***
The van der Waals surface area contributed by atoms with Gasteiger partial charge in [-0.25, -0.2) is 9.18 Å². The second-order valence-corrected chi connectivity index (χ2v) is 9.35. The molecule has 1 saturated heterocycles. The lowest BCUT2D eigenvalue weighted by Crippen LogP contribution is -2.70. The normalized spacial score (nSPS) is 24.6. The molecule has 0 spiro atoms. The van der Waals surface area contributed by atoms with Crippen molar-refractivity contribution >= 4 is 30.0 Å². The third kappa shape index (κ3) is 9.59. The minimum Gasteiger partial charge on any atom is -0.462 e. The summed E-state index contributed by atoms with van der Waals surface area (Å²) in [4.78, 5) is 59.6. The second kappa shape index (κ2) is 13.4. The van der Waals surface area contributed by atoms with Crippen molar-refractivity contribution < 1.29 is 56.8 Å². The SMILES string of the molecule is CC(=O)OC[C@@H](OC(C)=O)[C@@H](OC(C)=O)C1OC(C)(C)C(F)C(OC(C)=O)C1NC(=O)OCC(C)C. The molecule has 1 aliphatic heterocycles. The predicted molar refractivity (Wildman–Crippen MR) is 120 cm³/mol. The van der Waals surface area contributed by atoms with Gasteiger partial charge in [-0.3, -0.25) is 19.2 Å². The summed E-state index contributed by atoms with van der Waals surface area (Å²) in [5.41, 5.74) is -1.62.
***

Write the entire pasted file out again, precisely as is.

The van der Waals surface area contributed by atoms with Gasteiger partial charge in [-0.25, -0.2) is 9.18 Å². The second-order valence-corrected chi connectivity index (χ2v) is 9.35. The molecule has 1 saturated heterocycles. The lowest BCUT2D eigenvalue weighted by Crippen LogP contribution is -2.70. The normalized spacial score (nSPS) is 24.6. The molecule has 0 spiro atoms. The van der Waals surface area contributed by atoms with Crippen molar-refractivity contribution >= 4 is 30.0 Å². The third kappa shape index (κ3) is 9.59. The minimum Gasteiger partial charge on any atom is -0.462 e. The summed E-state index contributed by atoms with van der Waals surface area (Å²) in [4.78, 5) is 59.6. The second kappa shape index (κ2) is 13.4. The van der Waals surface area contributed by atoms with Crippen molar-refractivity contribution < 1.29 is 56.8 Å². The SMILES string of the molecule is CC(=O)OC[C@@H](OC(C)=O)[C@@H](OC(C)=O)C1OC(C)(C)C(F)C(OC(C)=O)C1NC(=O)OCC(C)C. The molecule has 1 aliphatic heterocycles. The predicted molar refractivity (Wildman–Crippen MR) is 120 cm³/mol. The van der Waals surface area contributed by atoms with Gasteiger partial charge in [-0.3, -0.25) is 19.2 Å². The summed E-state index contributed by atoms with van der Waals surface area (Å²) in [5.41, 5.74) is -1.62.